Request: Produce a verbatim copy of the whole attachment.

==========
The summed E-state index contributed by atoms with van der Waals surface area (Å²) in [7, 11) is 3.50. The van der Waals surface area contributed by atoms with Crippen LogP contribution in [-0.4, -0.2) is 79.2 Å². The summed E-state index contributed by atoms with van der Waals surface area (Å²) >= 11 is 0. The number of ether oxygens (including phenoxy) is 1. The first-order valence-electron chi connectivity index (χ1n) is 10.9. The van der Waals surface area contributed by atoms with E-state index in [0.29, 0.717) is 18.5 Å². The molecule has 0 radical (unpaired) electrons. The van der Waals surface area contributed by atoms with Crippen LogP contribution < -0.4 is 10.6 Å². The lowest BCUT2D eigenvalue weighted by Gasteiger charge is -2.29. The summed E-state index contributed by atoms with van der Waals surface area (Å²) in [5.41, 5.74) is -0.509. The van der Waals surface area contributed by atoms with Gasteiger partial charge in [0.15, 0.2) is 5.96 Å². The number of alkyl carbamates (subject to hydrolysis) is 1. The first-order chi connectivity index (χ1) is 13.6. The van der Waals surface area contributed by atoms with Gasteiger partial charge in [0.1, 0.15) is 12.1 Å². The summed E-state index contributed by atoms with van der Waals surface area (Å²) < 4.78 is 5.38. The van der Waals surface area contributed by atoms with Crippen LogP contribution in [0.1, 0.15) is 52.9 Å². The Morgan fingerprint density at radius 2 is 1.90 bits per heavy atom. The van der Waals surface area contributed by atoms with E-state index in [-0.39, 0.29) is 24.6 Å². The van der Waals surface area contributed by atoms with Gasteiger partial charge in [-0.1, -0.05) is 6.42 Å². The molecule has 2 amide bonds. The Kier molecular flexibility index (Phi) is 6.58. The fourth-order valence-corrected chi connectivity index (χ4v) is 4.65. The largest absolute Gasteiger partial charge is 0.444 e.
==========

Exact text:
The summed E-state index contributed by atoms with van der Waals surface area (Å²) in [7, 11) is 3.50. The van der Waals surface area contributed by atoms with Crippen LogP contribution in [-0.4, -0.2) is 79.2 Å². The summed E-state index contributed by atoms with van der Waals surface area (Å²) >= 11 is 0. The number of ether oxygens (including phenoxy) is 1. The first-order valence-electron chi connectivity index (χ1n) is 10.9. The van der Waals surface area contributed by atoms with E-state index in [0.29, 0.717) is 18.5 Å². The molecule has 0 radical (unpaired) electrons. The van der Waals surface area contributed by atoms with Crippen LogP contribution < -0.4 is 10.6 Å². The lowest BCUT2D eigenvalue weighted by Gasteiger charge is -2.29. The summed E-state index contributed by atoms with van der Waals surface area (Å²) in [5.41, 5.74) is -0.509. The van der Waals surface area contributed by atoms with Gasteiger partial charge in [0.15, 0.2) is 5.96 Å². The number of alkyl carbamates (subject to hydrolysis) is 1. The first-order chi connectivity index (χ1) is 13.6. The van der Waals surface area contributed by atoms with Gasteiger partial charge in [0.1, 0.15) is 12.1 Å². The summed E-state index contributed by atoms with van der Waals surface area (Å²) < 4.78 is 5.38. The van der Waals surface area contributed by atoms with Crippen LogP contribution in [0.1, 0.15) is 52.9 Å². The Morgan fingerprint density at radius 2 is 1.90 bits per heavy atom. The van der Waals surface area contributed by atoms with E-state index in [-0.39, 0.29) is 24.6 Å². The van der Waals surface area contributed by atoms with Gasteiger partial charge in [-0.1, -0.05) is 6.42 Å². The molecule has 2 amide bonds. The Kier molecular flexibility index (Phi) is 6.58. The fourth-order valence-corrected chi connectivity index (χ4v) is 4.65. The largest absolute Gasteiger partial charge is 0.444 e.